Day 1 Saturday July 1st: Liverpool to Inverness
If I wasn’t a Munro bagger when I left Liverpool at 8.45am on Saturday 1st July I certainly became one by my return. Five years ago I started walking up mountains. Many years before, I had climbed the mountain path up Ben Nevis, but whilst I knew it to be the highest in Scotland I had only a vague knowledge of its status as a Munro. Since Slioch things had got a bit more serious; I had climbed a lot of hills in the Far North West and enjoyed them enormously, but my location choices had often meant my Munro count only increased step, by slow step. So this year was to be different and Torridon held countless delights over 3000ft.
I had planned to bag a couple of Munros enroute to the campsite near Inverness. The two from near the A9 at Balsporran cottages looked a very tempting introduction. The journey, with stops at Tebay and Stirling services went to plan but the information board after Perth indicated that an accident at Kincraig had closed the A9. I thought it best to carry on, unsure of how delayed my journey and consequent camping arrangements would be affected. I drove past Balsporran, glancing at the heathery mountains, slightly disappointed that I had already backtracked on my plans. A diversion directed cars off the A9 and not far from the redirection back on to it I passed the scene of the collision with many emergency vehicles and the coastguard helicopter. I arrived safely for what was to be my only night’s camping.
Day 2 Sunday July 2nd: Is there such a thing as an ‘easy’ Munro?
With my GPX file loaded and ready to go on my Viewranger app I set out from the Ben Wyvis car park to summit my first Munro since Ben More Assynt and Conival. A few other walkers had parked up and the usual congregation of midges waited.
Ben Wyvis car park
The path to Ben Wyvis gains height steadily with forestry land on both sides and the Allt a’ Bhealaich Mhoir flowed alongside it.
Ben Wyvis path through forest with visible zig zag path up An Cabar
I was new to using a GPS and the Viewranger app had been a step up for me in recording walks – admittedly walks around Munro-free Liverpool; nevertheless walking the city gave me an insight into its workings. I had spent many months reading up on navigation skills. I enjoy this part of the planning and it was interesting to now put theory into practice. I even had a tick list of features for the route, not that the path is difficult to follow. Later on I spoke to a very experienced walker who seemed surprised that I thought Ben Wyvis had not been easy. I think my criteria here had been to do with effort rather than navigation or length of route and the path that zig zagged up An Cabar was no walk in the park.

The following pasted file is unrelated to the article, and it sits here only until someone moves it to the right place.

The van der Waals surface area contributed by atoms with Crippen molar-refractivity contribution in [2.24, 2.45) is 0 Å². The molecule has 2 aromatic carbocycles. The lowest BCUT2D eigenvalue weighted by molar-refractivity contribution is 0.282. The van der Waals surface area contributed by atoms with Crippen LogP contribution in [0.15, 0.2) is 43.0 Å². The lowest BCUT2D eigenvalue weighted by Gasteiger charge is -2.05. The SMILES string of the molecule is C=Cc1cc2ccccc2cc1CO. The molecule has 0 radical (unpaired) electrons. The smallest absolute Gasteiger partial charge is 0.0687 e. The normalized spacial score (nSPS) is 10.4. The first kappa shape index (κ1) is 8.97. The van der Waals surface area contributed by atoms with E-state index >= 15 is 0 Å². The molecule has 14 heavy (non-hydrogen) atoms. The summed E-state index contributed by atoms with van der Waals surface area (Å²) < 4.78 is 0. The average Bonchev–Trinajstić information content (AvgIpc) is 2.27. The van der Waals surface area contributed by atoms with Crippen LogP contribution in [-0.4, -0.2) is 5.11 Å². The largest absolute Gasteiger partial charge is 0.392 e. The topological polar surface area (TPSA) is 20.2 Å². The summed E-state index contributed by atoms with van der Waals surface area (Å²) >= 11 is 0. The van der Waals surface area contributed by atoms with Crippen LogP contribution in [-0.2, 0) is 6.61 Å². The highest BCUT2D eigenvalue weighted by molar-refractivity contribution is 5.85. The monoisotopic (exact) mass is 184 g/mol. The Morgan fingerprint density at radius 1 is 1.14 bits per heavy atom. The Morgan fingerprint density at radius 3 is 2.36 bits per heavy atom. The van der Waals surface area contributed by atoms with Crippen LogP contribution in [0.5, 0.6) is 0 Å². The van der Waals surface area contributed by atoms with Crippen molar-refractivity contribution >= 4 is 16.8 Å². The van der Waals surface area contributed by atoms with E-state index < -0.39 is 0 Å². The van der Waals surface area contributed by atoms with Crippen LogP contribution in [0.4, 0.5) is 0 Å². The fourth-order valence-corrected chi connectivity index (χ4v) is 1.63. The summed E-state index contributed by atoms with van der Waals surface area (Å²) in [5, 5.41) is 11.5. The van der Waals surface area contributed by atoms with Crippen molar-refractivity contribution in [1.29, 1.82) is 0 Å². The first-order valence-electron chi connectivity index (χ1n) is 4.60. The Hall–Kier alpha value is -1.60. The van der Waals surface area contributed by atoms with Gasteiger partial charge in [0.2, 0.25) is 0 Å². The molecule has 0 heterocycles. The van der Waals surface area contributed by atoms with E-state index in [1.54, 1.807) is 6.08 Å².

Up An Cabar
It was a hard slog and the weight of my pack slowed me down and I was concerned about my stamina for the rest of the week. If this was hard then what was Beinn Eighe going to be like? A group of walkers descending An Caber informed me it was ‘wild’ on top as if they could sense my struggle and doubted my ability to get up there.
Tom na Caillich
It was certainly windy on top and low cloud obscured any views. I passed the two cairns at 946m and 980m. I reached the summit of a misty Glas Leathad Mor at 1046m. This certainly was a huge mountain, my 14th Munro.
I didn’t hang around before returning as there was no view and I descended by the same route. Loch Luichart and the turbines beyond Corriemoille Forest became much more visible on the route down.
I noticed that my Viewranger route had stopped recording and shown that I had reached the summit in 2 hours 20 minutes. The rain became more insistent and Bealach Mor was darkening.
Once back at the car I drove to Kinlochewe and into Glen Torridon where I was staying for four nights at the hostel - a very friendly SYHA . The heavens opened later in the evening, not before I took a walk to the village to marvel at the towering Liathach. My time in Torridon had begun.
Liathach from Torridon
Share your personal walking route experiences in Scotland, and comment on other peoples' reports.
Warning Please note that hillwalking when there is snow lying requires an ice-axe, crampons and the knowledge, experience and skill to use them correctly. Summer routes may not be viable or appropriate in winter. See winter information on our skills and safety pages for more information.